0

"Program mode" will help, but I would rather use "shutter priority". In program mode, your camera will automatically select the right settings for a correctly exposed image, but what you really want is to fix the shutter speed. It's exactly what "shutter priority" will do.

As the aircraft you will try to capture are going relatively fast, this mode will fix the shutter speed and adjust aperture and eventually ISO is set to auto. If ISO is set to auto, be careful because the camera may select a very high ISO to compensate for low luminosity and/or too fast shutter speed. With the Olympus EP1, you can select the maximum ISO speed allowed in auto ISO, it's up to you to do it (Is it better to shoot with a higher ISO, or use lower ISO and raise the exposure in post-processing?).

Regarding which shutter speed to select, it really depends on how fast the aircraft are going to fly relatively to your position. If they are going straight to your direction, you could use a slower shutter speed (say 1/125) than if they are flying from left to right (then you will maybe need something like 1/1000).

Unless you think our AF is too slow and that you know exactly where they are going to pass, continuous AF is the way to go. You won't have to bother about it (just select the right collimator).

You could try using different settings near a driveway. Focus on a remote car and see if your AF follows it correctly, even when it goes past you. Try to be outside at the same time that the show would be, to emulate the luminosity you will meet.

Have a look at :

  • 1
    "...select the right settings for a correctly exposed image..." Using P or Tv mode to shoot planes in flight usually results in correctly exposing for the sky. – Michael C Oct 14 '16 at 17:12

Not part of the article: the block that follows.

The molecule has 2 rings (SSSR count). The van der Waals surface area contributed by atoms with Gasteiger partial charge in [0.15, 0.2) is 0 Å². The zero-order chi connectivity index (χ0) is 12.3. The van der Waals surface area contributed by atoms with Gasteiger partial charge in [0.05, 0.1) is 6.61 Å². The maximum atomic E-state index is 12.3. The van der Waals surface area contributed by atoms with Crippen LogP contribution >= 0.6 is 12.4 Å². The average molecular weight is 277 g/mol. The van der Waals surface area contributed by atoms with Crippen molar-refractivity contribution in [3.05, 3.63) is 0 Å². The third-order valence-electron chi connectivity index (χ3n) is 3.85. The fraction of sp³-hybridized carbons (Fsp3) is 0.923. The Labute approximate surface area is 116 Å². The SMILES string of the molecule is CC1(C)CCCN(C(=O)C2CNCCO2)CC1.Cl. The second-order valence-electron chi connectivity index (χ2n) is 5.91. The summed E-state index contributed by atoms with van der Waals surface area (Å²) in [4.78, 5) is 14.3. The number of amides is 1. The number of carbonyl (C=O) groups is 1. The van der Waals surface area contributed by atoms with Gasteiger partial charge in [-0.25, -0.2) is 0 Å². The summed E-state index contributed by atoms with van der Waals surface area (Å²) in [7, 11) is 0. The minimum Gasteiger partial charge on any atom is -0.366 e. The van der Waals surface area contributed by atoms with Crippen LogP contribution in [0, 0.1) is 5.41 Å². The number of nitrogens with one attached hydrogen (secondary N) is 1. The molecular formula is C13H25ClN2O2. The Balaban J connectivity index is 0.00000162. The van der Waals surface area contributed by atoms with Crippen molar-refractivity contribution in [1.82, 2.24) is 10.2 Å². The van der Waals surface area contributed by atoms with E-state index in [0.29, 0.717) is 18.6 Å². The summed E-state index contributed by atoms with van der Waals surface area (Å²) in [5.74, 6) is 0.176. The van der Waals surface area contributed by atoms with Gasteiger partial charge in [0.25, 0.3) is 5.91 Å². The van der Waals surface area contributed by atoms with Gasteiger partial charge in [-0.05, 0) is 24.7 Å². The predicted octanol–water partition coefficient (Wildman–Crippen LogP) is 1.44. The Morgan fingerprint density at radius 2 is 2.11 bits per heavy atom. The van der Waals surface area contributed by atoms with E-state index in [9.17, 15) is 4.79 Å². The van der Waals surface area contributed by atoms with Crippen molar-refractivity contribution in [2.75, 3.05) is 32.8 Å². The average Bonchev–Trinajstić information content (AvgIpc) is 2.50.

• 1
    Hand holding a 2X crop sensor camera with a 200mm lens and holding the camera out from the body far enough to compose with the rear LCD is probably not going to work very well at 1/125, even if the subject is completely static. – Michael C Oct 14 '16 at 17:14
0

1) I do not know if your camera has a delay displaying on the screen. I once took one camera that had delay to an Indianapolis race... I did not capture almost any car. So I really recomend that you do not rely on the screen at 100% if you have not tested this.

Go to an avenue and take shoots of passing cars. Just be careful please.

2) Go to your rooftop and take shoots of the sky. Know your roof. But if you are lucky to have a nice landscape know it. Experiment with exposures.

3) If you have a photogenic house on an open space surrounding, imagine if that gives a good composition. Probably a nicer picture would be having your home in the frame with little planes behind, instead of trying to capture a close up of the planes. It is a risky choice but probably worth it.

  • Thank you all! I will use your tips and try harder next time. And it is the little VF1 viewfinder. – Amanda Peake Oct 16 '16 at 19:52

Your Answer

By clicking “Post Your Answer”, you agree to our terms of service, privacy policy and cookie policy

Not the answer you're looking for? Browse other questions tagged or ask your own question.